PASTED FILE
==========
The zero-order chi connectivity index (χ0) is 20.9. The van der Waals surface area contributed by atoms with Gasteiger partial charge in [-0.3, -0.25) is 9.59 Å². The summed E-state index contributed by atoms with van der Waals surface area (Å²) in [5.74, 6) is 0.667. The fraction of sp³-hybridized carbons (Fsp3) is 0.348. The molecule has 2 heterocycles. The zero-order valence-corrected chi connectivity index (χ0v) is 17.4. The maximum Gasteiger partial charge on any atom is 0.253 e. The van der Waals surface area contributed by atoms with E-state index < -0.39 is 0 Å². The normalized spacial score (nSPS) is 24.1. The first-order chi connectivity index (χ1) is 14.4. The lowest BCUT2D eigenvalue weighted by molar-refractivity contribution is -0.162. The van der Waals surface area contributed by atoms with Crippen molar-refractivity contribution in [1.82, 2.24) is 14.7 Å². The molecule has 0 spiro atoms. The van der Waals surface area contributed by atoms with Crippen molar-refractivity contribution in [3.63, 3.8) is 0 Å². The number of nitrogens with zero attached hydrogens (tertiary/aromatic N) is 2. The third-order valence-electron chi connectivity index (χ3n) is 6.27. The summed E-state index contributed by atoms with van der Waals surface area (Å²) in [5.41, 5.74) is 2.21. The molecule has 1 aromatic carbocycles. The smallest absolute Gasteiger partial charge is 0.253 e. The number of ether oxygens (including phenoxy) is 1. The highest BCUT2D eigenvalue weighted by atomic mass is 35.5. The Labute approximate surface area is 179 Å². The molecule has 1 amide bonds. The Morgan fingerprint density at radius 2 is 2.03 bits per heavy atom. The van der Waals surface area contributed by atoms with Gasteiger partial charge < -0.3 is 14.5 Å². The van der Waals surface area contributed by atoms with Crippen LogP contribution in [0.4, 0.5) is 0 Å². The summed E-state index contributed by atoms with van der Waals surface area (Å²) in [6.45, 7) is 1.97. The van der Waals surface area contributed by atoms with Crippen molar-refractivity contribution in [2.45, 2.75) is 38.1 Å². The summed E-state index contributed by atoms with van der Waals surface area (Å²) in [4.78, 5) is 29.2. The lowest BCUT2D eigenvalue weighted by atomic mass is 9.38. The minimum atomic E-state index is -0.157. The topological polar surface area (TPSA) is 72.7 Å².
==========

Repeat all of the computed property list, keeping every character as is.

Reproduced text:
The zero-order chi connectivity index (χ0) is 20.9. The van der Waals surface area contributed by atoms with Gasteiger partial charge in [-0.3, -0.25) is 9.59 Å². The summed E-state index contributed by atoms with van der Waals surface area (Å²) in [5.74, 6) is 0.667. The fraction of sp³-hybridized carbons (Fsp3) is 0.348. The molecule has 2 heterocycles. The zero-order valence-corrected chi connectivity index (χ0v) is 17.4. The maximum Gasteiger partial charge on any atom is 0.253 e. The van der Waals surface area contributed by atoms with E-state index < -0.39 is 0 Å². The normalized spacial score (nSPS) is 24.1. The first-order chi connectivity index (χ1) is 14.4. The lowest BCUT2D eigenvalue weighted by molar-refractivity contribution is -0.162. The van der Waals surface area contributed by atoms with Crippen molar-refractivity contribution in [1.82, 2.24) is 14.7 Å². The molecule has 0 spiro atoms. The van der Waals surface area contributed by atoms with Crippen molar-refractivity contribution in [3.63, 3.8) is 0 Å². The number of nitrogens with zero attached hydrogens (tertiary/aromatic N) is 2. The third-order valence-electron chi connectivity index (χ3n) is 6.27. The summed E-state index contributed by atoms with van der Waals surface area (Å²) in [5.41, 5.74) is 2.21. The molecule has 1 aromatic carbocycles. The smallest absolute Gasteiger partial charge is 0.253 e. The number of ether oxygens (including phenoxy) is 1. The highest BCUT2D eigenvalue weighted by atomic mass is 35.5. The Labute approximate surface area is 179 Å². The molecule has 1 amide bonds. The Morgan fingerprint density at radius 2 is 2.03 bits per heavy atom. The van der Waals surface area contributed by atoms with Gasteiger partial charge < -0.3 is 14.5 Å². The van der Waals surface area contributed by atoms with Crippen LogP contribution in [0.4, 0.5) is 0 Å². The summed E-state index contributed by atoms with van der Waals surface area (Å²) in [6.45, 7) is 1.97. The van der Waals surface area contributed by atoms with Crippen molar-refractivity contribution in [2.45, 2.75) is 38.1 Å². The summed E-state index contributed by atoms with van der Waals surface area (Å²) in [4.78, 5) is 29.2. The lowest BCUT2D eigenvalue weighted by atomic mass is 9.38. The minimum atomic E-state index is -0.157. The topological polar surface area (TPSA) is 72.7 Å².